When Sarah Greene joined Blue Peter she was its youngest ever presenter. She was warned the show would end her career – instead it made her a household name.
I was 22 when I joined Blue Peter, the youngest presenter they’d had then. My audition was terrifying. I was a trained actress but instead of playing a part, I just had to be me, which I had no idea how to do. That was the greatest gift the show gave me: learning to feel comfortable in my own skin.
Looking at photos of myself from when I started in 1980, and then pictures three years later, the difference in my body language is astounding. With the one of me with Kenneth Williams, I remember genuine belly laughs. Though he was an idol of mine, he could be scary – yet I look completely relaxed.
Presenting had never been part of my plan. I was in a BBC Sunday night drama called The Swish of the Curtain and was interviewed on Blue Peter. Unbeknown to me, one of the hosts, Tina Heath, was leaving, so they asked me to audition. My agent said, ‘Do not do this. You will get sucked into presenting and never act again.’ So when I was offered the job, I panicked over whether to take it. My mum [late actress Marjie Lawrence] was working in the West End with Richard Briers, and he said: ‘Darling, do it – it’s regular work.’ That’s the best advice I’ve ever been given.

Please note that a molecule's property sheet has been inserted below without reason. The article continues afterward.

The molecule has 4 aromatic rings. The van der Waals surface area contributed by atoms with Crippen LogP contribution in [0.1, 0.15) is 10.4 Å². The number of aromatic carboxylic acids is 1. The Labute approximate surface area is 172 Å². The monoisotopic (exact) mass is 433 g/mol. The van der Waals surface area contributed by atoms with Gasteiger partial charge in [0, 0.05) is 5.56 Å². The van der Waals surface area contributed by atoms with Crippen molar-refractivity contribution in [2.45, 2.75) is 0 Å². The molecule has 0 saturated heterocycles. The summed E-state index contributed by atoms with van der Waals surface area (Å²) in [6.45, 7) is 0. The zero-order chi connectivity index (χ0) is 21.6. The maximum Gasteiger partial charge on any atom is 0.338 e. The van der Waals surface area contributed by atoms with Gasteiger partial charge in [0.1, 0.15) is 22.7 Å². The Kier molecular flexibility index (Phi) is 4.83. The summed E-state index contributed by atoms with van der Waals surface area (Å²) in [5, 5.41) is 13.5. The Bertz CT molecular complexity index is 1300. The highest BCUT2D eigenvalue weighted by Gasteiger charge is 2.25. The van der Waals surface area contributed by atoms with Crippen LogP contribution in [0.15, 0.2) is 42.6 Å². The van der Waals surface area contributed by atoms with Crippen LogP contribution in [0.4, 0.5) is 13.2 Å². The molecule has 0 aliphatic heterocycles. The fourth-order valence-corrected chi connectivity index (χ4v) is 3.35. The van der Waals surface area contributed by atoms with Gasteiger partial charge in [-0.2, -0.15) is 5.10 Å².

Most of what’s happened to me in my life is because of Blue Peter. The people I worked with there are still some of my closest friends. I’m having coffee with Janet Ellis next week, and I recently had dinner with Biddy Baxter, the show’s doyenne. Percy Thrower, the king of TV gardening, taught me things that have stayed with me all my life. On my last day on the show, he gave me a bunch of sweet peas – that sent me into floods of tears. My co-hosts Simon Groom and Peter Duncan were like my brothers; we all looked out for each other. And then there was our non-human cast. Morph looks like a simple Plasticine figure but, my goodness, the work that goes into that kind of animation. As for the cats, I think we enjoyed working with them more than they enjoyed being with us – they were always escaping!
I also met my husband [broadcaster Mike Smith, who died in 2014] on Blue Peter, when I was covering the London Marathon. Looking back, the show was like an amazing, extended family. I still get emotional when I think about when I left – it felt like leaving home.
Blue Peter is on Thursdays at 5.30pm on CBBC. It will be celebrating its 60th anniversary with a one-hour special on 16 October at 5pm.